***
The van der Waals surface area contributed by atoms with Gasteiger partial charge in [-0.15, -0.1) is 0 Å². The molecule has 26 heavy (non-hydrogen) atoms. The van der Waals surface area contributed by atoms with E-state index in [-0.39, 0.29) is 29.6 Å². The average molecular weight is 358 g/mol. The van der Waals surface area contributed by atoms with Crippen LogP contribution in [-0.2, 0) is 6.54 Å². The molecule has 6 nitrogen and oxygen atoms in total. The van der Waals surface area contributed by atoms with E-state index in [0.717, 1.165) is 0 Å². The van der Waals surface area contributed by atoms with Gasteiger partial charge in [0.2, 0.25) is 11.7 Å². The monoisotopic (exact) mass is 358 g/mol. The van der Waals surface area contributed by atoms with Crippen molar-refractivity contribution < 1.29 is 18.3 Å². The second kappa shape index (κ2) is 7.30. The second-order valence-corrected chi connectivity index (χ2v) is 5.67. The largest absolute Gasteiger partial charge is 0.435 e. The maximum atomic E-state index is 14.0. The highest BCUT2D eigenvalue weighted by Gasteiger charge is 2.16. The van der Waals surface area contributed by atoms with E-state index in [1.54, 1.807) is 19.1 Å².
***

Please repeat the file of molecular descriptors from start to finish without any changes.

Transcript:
The van der Waals surface area contributed by atoms with Gasteiger partial charge in [-0.15, -0.1) is 0 Å². The molecule has 26 heavy (non-hydrogen) atoms. The van der Waals surface area contributed by atoms with E-state index in [-0.39, 0.29) is 29.6 Å². The average molecular weight is 358 g/mol. The van der Waals surface area contributed by atoms with Crippen LogP contribution in [-0.2, 0) is 6.54 Å². The molecule has 6 nitrogen and oxygen atoms in total. The van der Waals surface area contributed by atoms with E-state index in [0.717, 1.165) is 0 Å². The van der Waals surface area contributed by atoms with Gasteiger partial charge in [0.2, 0.25) is 11.7 Å². The monoisotopic (exact) mass is 358 g/mol. The van der Waals surface area contributed by atoms with Crippen molar-refractivity contribution < 1.29 is 18.3 Å². The second kappa shape index (κ2) is 7.30. The second-order valence-corrected chi connectivity index (χ2v) is 5.67. The largest absolute Gasteiger partial charge is 0.435 e. The maximum atomic E-state index is 14.0. The highest BCUT2D eigenvalue weighted by Gasteiger charge is 2.16. The van der Waals surface area contributed by atoms with E-state index in [1.54, 1.807) is 19.1 Å².